INDY RACING LEAGUE NEWS AND NOTES -- March 29, 2006 Today's IRL headlines 1. Moreno tabbed to replace Carpenter 2. Qualifying format adds to excitement 3. Indy Pro Series drivers prepare for St. Pete "twin bill" 4. IndyCar Series seen across the...
INDY RACING LEAGUE NEWS AND NOTES -- March 29, 2006
Today's IRL headlines
1. Moreno tabbed to replace Carpenter
2. Qualifying format adds to excitement
3. Indy Pro Series drivers prepare for St. Pete "twin bill"
4. IndyCar Series seen across the globe
1. Moreno tabbed to replace Carpenter: Veteran open-wheel driver Roberto Moreno will fill the seat of the No. 20 Vision Racing Dallara/Honda/Firestone in the Honda Grand Prix of St. Petersburg.
Regular driver Ed Carpenter, who was involved in the practice accident that claimed the life of driver Paul Dana on March 26, was released from Jackson Memorial Hospital in Miami on March 27 but was not cleared to compete. According to Dr. Henry Bock, senior director of medical services for the Indy Racing League, Carpenter remains in good condition with a bruised lung.
Moreno, 47, was a consultant and set up the car for Carpenter during Open Tests last year at the Infineon Raceway and Watkins Glen International road courses. The "Super Sub" co-drove the No. 59 Brumos Racing Porsche Fabcar, replacing the suspended JC France, in the Grand American Rolex Sports Car Series race at Homestead-Miami Speedway on March 25. He was in the No. 20 Vision car in the Open Test on March 28 at Homestead-Miami Speedway's 2.21-mile road course.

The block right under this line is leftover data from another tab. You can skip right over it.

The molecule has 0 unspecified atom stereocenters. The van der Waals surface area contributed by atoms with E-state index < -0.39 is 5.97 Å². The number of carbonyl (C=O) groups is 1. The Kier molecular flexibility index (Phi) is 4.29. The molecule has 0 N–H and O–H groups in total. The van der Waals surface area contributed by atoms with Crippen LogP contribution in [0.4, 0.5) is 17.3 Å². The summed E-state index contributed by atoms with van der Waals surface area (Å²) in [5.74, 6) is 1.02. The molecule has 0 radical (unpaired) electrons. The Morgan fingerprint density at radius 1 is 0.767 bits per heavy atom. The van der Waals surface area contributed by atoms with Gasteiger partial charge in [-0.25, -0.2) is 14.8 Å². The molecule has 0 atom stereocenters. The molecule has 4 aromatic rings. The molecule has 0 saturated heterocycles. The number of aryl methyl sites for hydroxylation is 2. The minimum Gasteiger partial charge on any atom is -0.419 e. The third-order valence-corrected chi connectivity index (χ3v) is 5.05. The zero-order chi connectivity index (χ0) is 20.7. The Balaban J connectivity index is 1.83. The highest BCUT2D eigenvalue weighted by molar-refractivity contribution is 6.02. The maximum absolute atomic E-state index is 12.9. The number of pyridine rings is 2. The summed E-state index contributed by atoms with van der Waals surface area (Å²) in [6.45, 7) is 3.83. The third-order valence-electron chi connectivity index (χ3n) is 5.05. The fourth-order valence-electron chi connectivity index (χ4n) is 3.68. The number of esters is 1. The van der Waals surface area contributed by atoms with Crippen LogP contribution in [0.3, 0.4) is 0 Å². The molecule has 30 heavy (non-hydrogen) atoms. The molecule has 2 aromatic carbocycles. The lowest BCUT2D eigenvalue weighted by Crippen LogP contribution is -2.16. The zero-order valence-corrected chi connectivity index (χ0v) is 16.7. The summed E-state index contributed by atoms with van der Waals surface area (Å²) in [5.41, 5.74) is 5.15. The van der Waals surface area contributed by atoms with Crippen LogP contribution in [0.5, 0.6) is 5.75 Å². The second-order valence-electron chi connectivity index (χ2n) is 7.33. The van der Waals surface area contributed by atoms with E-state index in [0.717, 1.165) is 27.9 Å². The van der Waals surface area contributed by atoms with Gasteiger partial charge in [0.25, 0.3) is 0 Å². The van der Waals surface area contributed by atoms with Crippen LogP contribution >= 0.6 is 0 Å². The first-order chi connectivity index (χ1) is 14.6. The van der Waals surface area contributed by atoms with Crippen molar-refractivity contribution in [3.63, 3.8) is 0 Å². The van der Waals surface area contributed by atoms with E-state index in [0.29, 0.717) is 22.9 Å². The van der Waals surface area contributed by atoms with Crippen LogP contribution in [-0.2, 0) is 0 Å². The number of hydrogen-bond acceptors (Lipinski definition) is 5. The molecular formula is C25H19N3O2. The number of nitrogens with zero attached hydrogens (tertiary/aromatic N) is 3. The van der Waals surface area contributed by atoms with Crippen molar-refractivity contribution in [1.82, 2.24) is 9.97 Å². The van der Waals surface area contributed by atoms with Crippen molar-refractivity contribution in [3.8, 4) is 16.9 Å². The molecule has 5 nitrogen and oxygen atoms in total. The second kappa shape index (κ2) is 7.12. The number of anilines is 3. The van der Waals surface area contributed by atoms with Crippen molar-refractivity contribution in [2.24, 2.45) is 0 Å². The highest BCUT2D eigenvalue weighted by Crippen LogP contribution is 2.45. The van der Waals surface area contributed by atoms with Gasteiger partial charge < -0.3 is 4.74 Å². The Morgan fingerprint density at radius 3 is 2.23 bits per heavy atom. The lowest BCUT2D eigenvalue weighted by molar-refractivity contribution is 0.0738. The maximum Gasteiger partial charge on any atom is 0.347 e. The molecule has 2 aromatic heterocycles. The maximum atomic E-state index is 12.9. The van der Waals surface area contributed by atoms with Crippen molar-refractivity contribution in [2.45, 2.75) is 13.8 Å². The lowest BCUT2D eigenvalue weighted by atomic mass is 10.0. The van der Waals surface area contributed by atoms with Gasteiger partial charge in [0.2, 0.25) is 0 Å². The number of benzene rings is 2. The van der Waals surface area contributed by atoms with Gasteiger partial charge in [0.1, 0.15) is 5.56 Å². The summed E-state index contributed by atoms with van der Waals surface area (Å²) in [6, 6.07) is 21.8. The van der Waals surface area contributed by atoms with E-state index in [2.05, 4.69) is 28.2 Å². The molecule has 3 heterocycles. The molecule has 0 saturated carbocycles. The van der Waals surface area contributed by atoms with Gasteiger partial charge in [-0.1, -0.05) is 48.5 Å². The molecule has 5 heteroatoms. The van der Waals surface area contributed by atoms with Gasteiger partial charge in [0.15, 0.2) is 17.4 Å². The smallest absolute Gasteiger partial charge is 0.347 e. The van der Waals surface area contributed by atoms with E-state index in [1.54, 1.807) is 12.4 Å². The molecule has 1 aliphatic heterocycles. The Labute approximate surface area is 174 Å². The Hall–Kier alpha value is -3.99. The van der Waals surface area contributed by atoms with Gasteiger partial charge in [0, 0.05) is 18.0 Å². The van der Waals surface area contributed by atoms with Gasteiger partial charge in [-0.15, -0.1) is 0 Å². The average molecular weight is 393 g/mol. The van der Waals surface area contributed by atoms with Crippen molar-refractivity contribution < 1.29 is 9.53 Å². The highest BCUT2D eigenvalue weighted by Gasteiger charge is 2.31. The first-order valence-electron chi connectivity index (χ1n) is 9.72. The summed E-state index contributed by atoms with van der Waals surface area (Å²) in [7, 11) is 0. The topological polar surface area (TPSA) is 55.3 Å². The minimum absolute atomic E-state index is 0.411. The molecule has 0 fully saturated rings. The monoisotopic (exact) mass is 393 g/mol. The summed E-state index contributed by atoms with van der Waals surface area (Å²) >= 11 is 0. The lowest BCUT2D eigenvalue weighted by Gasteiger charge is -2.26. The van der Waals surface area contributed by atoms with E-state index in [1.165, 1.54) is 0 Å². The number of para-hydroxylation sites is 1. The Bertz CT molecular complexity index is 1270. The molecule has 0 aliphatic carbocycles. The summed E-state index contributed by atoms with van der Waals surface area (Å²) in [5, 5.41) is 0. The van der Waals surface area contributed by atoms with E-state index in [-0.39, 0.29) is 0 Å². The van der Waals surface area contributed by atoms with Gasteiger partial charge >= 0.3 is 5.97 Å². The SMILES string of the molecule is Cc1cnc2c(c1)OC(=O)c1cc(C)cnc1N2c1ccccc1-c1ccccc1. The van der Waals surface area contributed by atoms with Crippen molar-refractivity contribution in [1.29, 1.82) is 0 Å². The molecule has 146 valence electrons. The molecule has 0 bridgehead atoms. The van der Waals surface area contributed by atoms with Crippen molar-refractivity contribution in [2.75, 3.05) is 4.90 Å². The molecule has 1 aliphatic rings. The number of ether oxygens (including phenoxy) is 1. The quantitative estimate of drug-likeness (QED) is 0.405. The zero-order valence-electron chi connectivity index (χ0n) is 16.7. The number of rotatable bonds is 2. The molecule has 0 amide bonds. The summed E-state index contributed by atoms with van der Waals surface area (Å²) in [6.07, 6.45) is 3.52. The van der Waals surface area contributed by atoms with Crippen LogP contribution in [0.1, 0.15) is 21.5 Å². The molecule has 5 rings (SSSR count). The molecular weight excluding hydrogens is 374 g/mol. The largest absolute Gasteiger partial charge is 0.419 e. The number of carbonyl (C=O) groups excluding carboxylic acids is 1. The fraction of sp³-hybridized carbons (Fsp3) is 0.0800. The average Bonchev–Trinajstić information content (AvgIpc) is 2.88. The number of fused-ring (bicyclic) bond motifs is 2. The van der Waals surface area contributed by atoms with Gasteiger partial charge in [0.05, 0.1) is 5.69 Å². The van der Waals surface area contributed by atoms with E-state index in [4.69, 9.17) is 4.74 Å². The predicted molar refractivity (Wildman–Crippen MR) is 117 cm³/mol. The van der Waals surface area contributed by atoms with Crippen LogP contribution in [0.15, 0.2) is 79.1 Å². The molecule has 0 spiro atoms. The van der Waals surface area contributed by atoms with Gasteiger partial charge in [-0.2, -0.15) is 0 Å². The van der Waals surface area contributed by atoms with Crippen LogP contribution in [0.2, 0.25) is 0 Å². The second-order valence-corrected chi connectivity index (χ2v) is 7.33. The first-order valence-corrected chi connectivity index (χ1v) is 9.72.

"Yesterday's test was good," Moreno said. "I impressed myself and how quickly I got into the pace. IndyCars are quite tough, but I suddenly realized how quickly I was able to rely on my experience to get the car up to the pace."
Moreno, from Brazil, competed in seven Grand Am races in 2005, and had been consulting with Fabcar over the winter. Moreno said he was buoyed by the support of team co-owners Tony and Laura George, team manager Larry Curry and Carpenter.